Seventeenth Sunday in Ordinary Time

July 29, 2017 Column Father De Celles

Caritas in Veritate: Charity in Truth. A father who loves his children will tell them the truth, so they can always know it and do what is right and pleasing to God. With that in mind, I have a couple of things I need to remind you of. As always, when I speak of “mortal sin” below, I do so to teach and inform you, not to scold and harass you. There is no angry chastisement here, only a loving paternal reminder.

Sunday Mass Obligation. It always surprised me how many Catholics don’t know that it is a mortal sin to miss Mass on Sunday or on any other Holy Day of Obligation.

As the Catechism reminds us: “The [first] precept of the Church specifies the law of the Lord more precisely: ‘On Sundays and other holy days of obligation the faithful are bound to participate in the Mass’…” [2042]. This obligation may be fulfilled “on the evening of the preceding day,” i.e. at the Vigil Mass on Saturday evening. Otherwise, there are no other specific exceptions.
Even so, the Church acknowledges certain general exceptions from any obligations created by merely Church law, i.e., when: 1) you are truly unable to do what is obliged, or 2) the obligation conflicts with another equally important obligation. So, for example, if you’re sick you may stay home from Mass, either because you’re not able to go or because you have a serious obligation 1) to take care of your health, and 2) not get everyone at church sick. A similar exception applies in the case of inclement weather, when you are not able to go out because of ice or heavy rain or snow (this especially applies to some of our elderly). Another case would be those who are required by employers to work on Sunday, and those who do critical work for the common good, i.e., policemen, nurses, etc. Still another case is that of a mother or father having to stay home to take care of a sick child.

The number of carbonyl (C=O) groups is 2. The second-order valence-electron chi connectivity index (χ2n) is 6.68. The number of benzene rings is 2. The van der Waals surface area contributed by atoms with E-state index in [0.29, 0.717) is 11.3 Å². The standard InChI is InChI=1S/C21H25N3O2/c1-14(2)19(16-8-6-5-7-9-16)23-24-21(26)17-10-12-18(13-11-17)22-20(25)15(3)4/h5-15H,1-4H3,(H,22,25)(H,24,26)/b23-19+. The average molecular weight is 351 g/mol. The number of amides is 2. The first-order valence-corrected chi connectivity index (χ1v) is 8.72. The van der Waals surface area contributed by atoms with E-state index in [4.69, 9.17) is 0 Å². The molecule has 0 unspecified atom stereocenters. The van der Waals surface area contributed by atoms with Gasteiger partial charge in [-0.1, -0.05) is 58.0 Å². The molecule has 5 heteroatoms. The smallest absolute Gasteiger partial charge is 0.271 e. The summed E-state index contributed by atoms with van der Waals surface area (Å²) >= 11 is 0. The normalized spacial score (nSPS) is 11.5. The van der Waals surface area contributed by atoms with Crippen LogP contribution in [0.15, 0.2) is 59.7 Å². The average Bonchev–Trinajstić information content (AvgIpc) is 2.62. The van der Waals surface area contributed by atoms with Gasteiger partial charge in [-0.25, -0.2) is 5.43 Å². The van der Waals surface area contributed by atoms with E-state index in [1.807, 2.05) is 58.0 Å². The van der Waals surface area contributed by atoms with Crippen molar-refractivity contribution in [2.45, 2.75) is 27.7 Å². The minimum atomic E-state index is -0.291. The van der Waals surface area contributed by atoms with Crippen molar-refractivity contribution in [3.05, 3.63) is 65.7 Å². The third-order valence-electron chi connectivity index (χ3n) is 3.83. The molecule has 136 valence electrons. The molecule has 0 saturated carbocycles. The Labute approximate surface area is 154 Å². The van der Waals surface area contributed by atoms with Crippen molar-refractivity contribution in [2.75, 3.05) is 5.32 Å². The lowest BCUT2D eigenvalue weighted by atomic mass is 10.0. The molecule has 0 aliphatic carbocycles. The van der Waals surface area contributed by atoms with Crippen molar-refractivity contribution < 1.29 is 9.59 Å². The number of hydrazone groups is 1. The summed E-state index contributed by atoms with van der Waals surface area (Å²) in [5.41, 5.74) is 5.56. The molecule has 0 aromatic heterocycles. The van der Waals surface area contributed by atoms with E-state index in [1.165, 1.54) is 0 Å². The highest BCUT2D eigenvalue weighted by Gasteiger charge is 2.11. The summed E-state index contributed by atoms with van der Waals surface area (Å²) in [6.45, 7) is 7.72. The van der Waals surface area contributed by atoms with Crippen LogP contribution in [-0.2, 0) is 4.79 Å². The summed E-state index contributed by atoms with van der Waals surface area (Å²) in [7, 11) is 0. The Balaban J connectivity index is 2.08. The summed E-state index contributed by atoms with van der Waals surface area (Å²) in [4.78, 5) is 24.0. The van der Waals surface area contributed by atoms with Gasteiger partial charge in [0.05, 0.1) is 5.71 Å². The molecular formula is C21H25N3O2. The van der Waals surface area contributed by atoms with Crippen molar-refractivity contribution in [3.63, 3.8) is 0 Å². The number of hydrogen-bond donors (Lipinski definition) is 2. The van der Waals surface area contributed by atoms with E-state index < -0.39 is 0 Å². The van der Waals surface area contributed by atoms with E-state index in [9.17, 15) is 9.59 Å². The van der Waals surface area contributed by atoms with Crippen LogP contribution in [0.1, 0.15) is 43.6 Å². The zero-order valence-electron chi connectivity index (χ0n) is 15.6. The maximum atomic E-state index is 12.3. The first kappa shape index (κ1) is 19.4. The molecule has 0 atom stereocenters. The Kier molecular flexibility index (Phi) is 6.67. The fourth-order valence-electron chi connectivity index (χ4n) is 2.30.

Some ask whether they are excused from Sunday (or Holy Day) Mass when they are on vacation or otherwise travelling. The answer is “no,” unless one of the exceptions above specifically applies. The Church recognizes and, to some extent, encourages the importance of recreation in the form of vacation. So that if the circumstances of your vacation cause you to be unable to attend Mass, you are excused. So, for example, you are free to choose to go on a cruise, or travel to a non-Christian country, even though there may be no Mass available. Moreover, if you are camping out in some place hours away from a Mass, or if you’re on a guided tour that requires you to be with the group on Sunday, you are excused as unable to go to Mass. Also, if you are travelling in such a way that it is not possible to attend Mass, you are excused: let’s say you are flying on a Sunday, leaving at 5am and arriving at 7pm.
Most (but not all) orthodox priest-confessors and theologians believe that this would apply to all-day car trips on a Sunday, since it is so difficult to coordinate Mass times in strange cities along the way. Moreover, car trips provide unique challenges to families with little children (parents have special obligations here), that might make it extra difficult. Note though, with the availability of internet and smart phones this is less difficult today than in the past.